We’re renting our house in McMinnville and lucked into a backyard full of food. There’s an herbal garden that got Graham excited from day one, a rhubarb plant that had my name on it, two blueberry bushes that are full full full right now of green berries and I have been warned about the birds, two apples trees, and a eight foot long bunch of raspberry canes.2014-06-22 12.35.47

Those canes have been producing a ton of raspberries and the unripe ones show we still have weeks ahead of us, so I knew I had to develop some canning skills.2014-06-22 14.17.08

My past attempts of making jam has been mixed. I have made my share of rubber cement and I have made a couple of edible jars. My first attempt making raspberry jam a week ago ended up producing terrific syrup.

I have now switched recipes (Back to the Ball pamphlet) and yesterday managed to make several jars for enjoyable edible consumption.  Also tried to dry some (so-so results) and made some leather (that was better).2014-06-22 18.45.32

I’m learning!


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Cupping a Cuppa

Having recently moved to Oregon, we are happily finding that we are on many of our friends’ summer vacation itineraries.  We take our job as host of the Rankin B&B seriously and try to thoughtfully plan our visitors’ time here to not only show highlights of the area but match those destinations with our friend’s  interests and hobbies.

We have a family coming soon who has no interest in tasting wine or any of the other alcoholic beverages this region offers.  That set me back for a moment or two but I polled my local friends and added their suggestions to my list of locally prepared foods with tasting rooms.  I am now sure we will have more places to visit than we will have time when they arrive!2014-06-13 09.47.39

One friend who lives in Newport told me that one of the local roasters runs their business a bit differently. On Fridays at 9:30am Caravan Coffee offers the opportunity to blind taste two coffees in their weekly public cupping activity.  We were offered to first smell the freshly prepared grounds and describe what nuances we could sense. 2014-06-13 09.42.47Then the hot water was poured over the grounds and we waited a few minutes for the grounds to release their flavor. 2014-06-13 09.52.48 Finally, a third table had been set up with see if we could distinguish between the two coffees.2014-06-13 10.01.35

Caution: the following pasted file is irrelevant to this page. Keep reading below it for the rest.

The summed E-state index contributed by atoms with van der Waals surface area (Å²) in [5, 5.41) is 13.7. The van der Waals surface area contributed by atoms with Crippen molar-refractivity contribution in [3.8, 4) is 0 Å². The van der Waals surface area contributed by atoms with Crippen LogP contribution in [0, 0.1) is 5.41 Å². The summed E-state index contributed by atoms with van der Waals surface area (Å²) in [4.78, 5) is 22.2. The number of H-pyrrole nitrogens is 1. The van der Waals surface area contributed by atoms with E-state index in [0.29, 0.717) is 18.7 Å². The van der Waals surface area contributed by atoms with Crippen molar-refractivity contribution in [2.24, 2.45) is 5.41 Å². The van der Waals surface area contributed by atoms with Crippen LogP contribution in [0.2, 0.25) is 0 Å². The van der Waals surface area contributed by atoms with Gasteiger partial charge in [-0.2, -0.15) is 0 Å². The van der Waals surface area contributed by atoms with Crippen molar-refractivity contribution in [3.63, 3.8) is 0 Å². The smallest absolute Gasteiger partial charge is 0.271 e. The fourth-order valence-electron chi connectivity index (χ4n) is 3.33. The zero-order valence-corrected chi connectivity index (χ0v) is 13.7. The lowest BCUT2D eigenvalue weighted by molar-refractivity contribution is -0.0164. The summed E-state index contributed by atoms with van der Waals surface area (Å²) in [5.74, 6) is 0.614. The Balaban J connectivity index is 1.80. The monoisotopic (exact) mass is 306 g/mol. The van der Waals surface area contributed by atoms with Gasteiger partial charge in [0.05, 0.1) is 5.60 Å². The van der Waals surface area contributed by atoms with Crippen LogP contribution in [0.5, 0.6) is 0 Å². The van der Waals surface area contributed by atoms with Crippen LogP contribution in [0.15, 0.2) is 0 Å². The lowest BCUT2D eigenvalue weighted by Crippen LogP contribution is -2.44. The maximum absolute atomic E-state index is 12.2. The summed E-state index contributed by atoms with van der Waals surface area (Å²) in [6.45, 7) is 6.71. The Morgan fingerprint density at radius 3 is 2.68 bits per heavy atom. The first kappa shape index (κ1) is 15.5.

We were given the opportunity to taste coffee from Brazil and another new one from Thailand. The distributor was there and told us how the Thai government had recently restricted cutting of the teak forest, which the locals had been doing to sell the wood as well as clear the land for rice planting. By introducing shade grown coffee his organization is helping to stimulate the local economy.Caravan-Info-graph-700x1024

Caravan Coffee is one of many coffee roasters in the Northwest but their statement of sourcing is a bit different than most:

  • A member of the Specialty Coffee Association of America (Since 1998).
  • 100% Arabica coffee.
  • Only source Specialty Coffees.
  • Certified Quality Grader & Certified level 1 & 2 Roasters Guild whom only chooses ethically sourced coffee for our roasting.
  • We have direct-relationships with some of our farmers and are actively pursuing more.
  • Certified Fair-Trade coffee.
  • Certified Organic Coffee by USDA.
  • The Proprietor and Roastmaster have personally visited several farms from which their coffees are sourced.

The coffee is available at the shop and tasting room at 2750 East 9th Street in Newberg and online individually or as a member of the Coffee Club.  If you are a serious coffee drinker, this may be worth your time checking out!hand_picked_club_subscription-510x600